The IMF’s economic outlook is more bad news, especially for the US, China and Europe

IMFs Economic Outlook Is More Bad News, Especially For US, China, Europe

The latest economic outlook from the IMF is more bad news

The International Monetary Fund has bad news for the Big 3 – the United States, China and the Eurozone – and the world economy.

“The world may soon be on the brink of a global recession, just two years after the last one,” IMF chief economist Pierre-Olivier Gourinchas writes in his latest blog, “Global Economic Growth Slows Amid Gloomy and More Uncertain Outlook”.

Slowing growth and the rising specter of inflation represent a grim global economic outlook. At the same time, the aftershocks of the ongoing Covid-19 pandemic and the war between Russia and Ukraine continue to dog the global economic recovery.

But the forecast of economic gloom extending to 2023 was always in sight, given the grim picture IMF director Kristalina Georgieva painted in her recent blog post.

Big 3 Drag World Economy

The United States, China and the euro area account for around 50% of the world economy. Any economic recession in these countries, as Gourinchas points out in his blog, will drag down the global economic recovery.

“Growth slows from 6.1 percent last year to 3.2 percent this year and 2.9 percent next year, down 0.4 and 0.7 percentage points from April This reflects stagnant growth in the world’s three largest economies,” the latest World Edition blog. Read Economic perspectives.

Inflation in the US and major European economies is a cause for concern. The United States, in particular, posted inflation above 9 percent in July, prompting the US Federal Reserve to raise interest rates by 0.75 percentage points for the second time in a row.

The fight against inflation has been exacerbated by real fears that the US economy is going into recession. The economy contracted for the second consecutive quarter and fell 0.9% in the past three months. In the first quarter, the economy shrank by 1.6 percent.

In China, continued local lockdowns due to COVID-19 are negatively impacting the economy. Its economy reportedly contracted 2.6 percent in the April-June quarter. The IMF has also lowered China’s economic growth rate to 3.3% for 2022, which is the lowest in four decades. It has also revised China’s economic growth forecast for 2023 to 1.3%.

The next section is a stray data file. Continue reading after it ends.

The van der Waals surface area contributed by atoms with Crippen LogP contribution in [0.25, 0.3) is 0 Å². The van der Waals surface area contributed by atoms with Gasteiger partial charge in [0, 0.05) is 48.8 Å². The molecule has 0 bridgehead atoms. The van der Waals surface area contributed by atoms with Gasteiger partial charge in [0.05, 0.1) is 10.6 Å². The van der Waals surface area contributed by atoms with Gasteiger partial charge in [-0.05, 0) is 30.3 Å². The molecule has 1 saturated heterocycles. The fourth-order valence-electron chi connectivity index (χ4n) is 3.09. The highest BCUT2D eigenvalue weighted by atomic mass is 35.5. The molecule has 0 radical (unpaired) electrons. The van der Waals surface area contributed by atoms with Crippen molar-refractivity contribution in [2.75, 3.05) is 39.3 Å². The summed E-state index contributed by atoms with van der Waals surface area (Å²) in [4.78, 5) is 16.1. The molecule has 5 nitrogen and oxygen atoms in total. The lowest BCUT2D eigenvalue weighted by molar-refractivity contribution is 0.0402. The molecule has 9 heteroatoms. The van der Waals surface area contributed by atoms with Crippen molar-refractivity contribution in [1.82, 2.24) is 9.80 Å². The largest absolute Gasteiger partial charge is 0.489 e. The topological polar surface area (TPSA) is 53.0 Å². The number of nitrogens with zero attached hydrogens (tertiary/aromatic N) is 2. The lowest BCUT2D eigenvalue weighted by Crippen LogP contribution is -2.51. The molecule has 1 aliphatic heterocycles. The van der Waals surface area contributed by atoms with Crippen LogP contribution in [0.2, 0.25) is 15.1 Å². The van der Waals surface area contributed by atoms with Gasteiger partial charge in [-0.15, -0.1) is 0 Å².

“China’s slowdown has been worse than expected amid Covid-19 outbreaks and lockdowns,” the blog read.

In particular, the unraveling housing crisis in China may further cripple economic expansion in the coming quarters.

The fallout from the war in Ukraine and its impact on gas prices is likely to be the biggest economic pain for the eurozone. Gas prices rose 30 percent in just two days after Russia – the country is Europe’s dominant energy power – cut off supplies from Nord Stream 1.

The centrality of natural gas to the European economy can be summed up in this statement from the European Central Bank’s Economic Bulletin: “Significant increases in natural gas prices can dampen economic activity through both the consumption and goods channels intermediates”.

The war in Ukraine and tighter monetary policy to tackle inflation has forced the IMF to cut its forecasts for the euro zone from 2.6% this year and 1.2% in 2023 .

Inflation worries the whole world

Fighting inflation seems to be the need of the hour. “Countries must do everything in their power to reduce high inflation,” Georgieva had written in her recent blog.

According to the July economic outlook, inflation is expected to reach 6.6% in advanced economies and 9.5% in emerging markets, a revision of 0.9 and 0.8 percentage points, respectively.

“Inflation at current levels represents a clear risk to current and future macroeconomic stability, and bringing it back to the central bank’s targets should be a top priority for policymakers,” Gourinchas suggests in his blog.

The IMF has warned that inflationary risks will slow global economic growth, particularly affecting the US and the euro area.

These risks include:

1) The complete stoppage of Russian gas flow, which will increase gas prices in energy-dependent Europe,

2) An uptick in debt crises in emerging markets due to tighter financial conditions due to central banks’ fight against inflation.

3) Tighter labor markets (especially in advanced countries).

According to IMF estimates, if these risks materialize, the global growth rate will fall to 2.6% and 2% next year, while the United States and the eurozone may see almost zero growth in 2023.

“Synchronized monetary tightening” around the world will have real economic costs, Gourinchas writes. So while central banks will seek to control inflation, economic growth may be a casualty.

Central banks around the world are now facing the challenge of a “soft landing,” a popular American phrase to denote a central bank policy that keeps inflation under control and helps the economy grow.



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About the Author: Chaz Cutler

My name is Chasity. I love to follow the stock market and financial news!